Linus Roth plays the A. Stradivari “Dancla” 1703, kindly loaned to him by the “L-Bank, Staatsbank of Baden-Württemberg, Germany”.
Everything that makes a collector happy. Artistically and technically speaking, this is a very nice production. The vinyl version sounds great. Especially the Stradivarius 'Dancla' on which Roth plays is convincing.
Music Emotion, 20-7-2020
Linus Roth: athlete on the violin.
Sound and interpretation: 9 out of 10!
Roth is an impressive interpreter of Weinberg’s music, but of the three solo works, I’d prefer Kilnits in No.1 and, clearly, Kremer in No.3 – although Roth’s tight focus is a collector’s wish and the SACD sound impressive.
Music Web International, 11-1-2017
The personal nature of Linus Roth’s approach to the music of Mieczyslaw Weinberg is evident as well, in a new Challenge Classics release featuring Weinberg’s three solo-violin sonatas interspersed with violin-and-piano versions of the Three Fantastic Dances by Weinberg’s friend, colleague and longtime supporter, Shostakovich.
"That the mildness never becomes a weakness, is to be thankend to the violist by whom the toneforming and rythmic precision are always well balanced."
"On paper, this is far from easy music to assimilate, yet here it sounds radiantly compelling. An outstanding achievement."
The Strad, 23-9-2016
Whimsy, wistful melancholy and dry wit coexist. And, it’s beautifully held together by Roth, playing the work as if he’s delivering a series of soliloquies.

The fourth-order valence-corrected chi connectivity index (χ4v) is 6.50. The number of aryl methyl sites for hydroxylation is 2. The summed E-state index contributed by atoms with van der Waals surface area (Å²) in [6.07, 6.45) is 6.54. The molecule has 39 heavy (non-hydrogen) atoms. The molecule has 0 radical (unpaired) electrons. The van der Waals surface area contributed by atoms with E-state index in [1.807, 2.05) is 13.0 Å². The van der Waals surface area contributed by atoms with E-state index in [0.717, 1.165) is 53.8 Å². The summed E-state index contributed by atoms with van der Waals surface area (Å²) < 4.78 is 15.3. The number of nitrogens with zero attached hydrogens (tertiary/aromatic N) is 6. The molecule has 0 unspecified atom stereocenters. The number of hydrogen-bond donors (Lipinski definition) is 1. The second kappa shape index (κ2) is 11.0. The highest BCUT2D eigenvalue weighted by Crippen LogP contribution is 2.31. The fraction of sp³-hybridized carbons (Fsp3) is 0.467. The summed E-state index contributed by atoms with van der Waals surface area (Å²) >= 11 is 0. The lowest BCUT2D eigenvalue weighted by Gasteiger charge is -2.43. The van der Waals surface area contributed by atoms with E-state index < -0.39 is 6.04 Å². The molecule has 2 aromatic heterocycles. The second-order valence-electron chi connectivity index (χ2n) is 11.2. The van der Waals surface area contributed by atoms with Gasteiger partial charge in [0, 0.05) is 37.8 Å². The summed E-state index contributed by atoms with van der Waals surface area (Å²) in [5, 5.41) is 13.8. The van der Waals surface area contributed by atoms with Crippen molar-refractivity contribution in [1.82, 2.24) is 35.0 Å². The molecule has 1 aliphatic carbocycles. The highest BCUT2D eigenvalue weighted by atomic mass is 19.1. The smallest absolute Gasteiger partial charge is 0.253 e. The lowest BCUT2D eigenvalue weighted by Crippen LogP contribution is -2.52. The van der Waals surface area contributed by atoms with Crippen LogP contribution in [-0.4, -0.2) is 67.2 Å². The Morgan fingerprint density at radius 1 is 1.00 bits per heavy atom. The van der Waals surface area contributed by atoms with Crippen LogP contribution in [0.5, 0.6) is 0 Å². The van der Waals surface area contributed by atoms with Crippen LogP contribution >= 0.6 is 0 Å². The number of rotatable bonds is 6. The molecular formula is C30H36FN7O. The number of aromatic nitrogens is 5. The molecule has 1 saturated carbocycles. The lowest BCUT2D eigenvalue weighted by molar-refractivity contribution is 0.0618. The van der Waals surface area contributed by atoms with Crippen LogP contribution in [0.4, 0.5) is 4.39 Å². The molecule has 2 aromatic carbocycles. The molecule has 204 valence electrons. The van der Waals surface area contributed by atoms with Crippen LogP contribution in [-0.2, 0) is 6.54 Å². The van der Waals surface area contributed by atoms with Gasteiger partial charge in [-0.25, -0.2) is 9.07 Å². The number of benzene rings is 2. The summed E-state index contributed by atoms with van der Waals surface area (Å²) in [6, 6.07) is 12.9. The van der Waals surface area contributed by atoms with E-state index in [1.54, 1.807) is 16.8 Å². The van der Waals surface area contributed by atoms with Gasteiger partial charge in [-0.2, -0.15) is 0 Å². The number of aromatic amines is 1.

The Arts Desk, 23-8-2016
‘’Roth makes his violin sob and snarl'' (*****)
De Volkskrant, 27-7-2016
For both violinists and listeners, even those with special appreciation for Twentieth-Century music, Mieczysław Weinberg’s Sonatas for solo violin are not easy going. This is music in which unspeakable atrocities are confronted unflinchingly, music in which one man sought answers to questions that ravage all of mankind. Perhaps these are questions with which each man must contend on his own, but few men can contend with Weinberg’s music as authoritatively as Linus Roth does in his performances of the three Sonatas for solo violin. This is not solely music making: what Roth achieves on this disc is the recreation of a solitary voice, now made intelligible to every pair of ears willing to listen.
Roth did great by making this beautiful pieces of Weinberg unlock for the western world, he did this with a great powerfull play that touches the listener.
Nieuwe Noten, 13-7-2016
In all three his sense of the architecture his finely sustained, especially in the last sonata.
Planet Hugill, 08-7-2016
" [...] the poise and intensity of Roth’s performance; the Third Sonata, from 1978, unfolds in an unbroken, nearly half-hour stretch, and Roth’s achievement in maintaining its tension is considerable. [...] "
The Guardian, 07-7-2016
Linus Roth, a proven advocate of Weinberg’s music, invites the listener in the fascinating sound world of the composer, where he carefully mingles emotion and intellect, so that the three sonatas become every bit as rewarding as solo sonatas from much better known composers. The recorded sound is silky-smooth as well as clearly defined.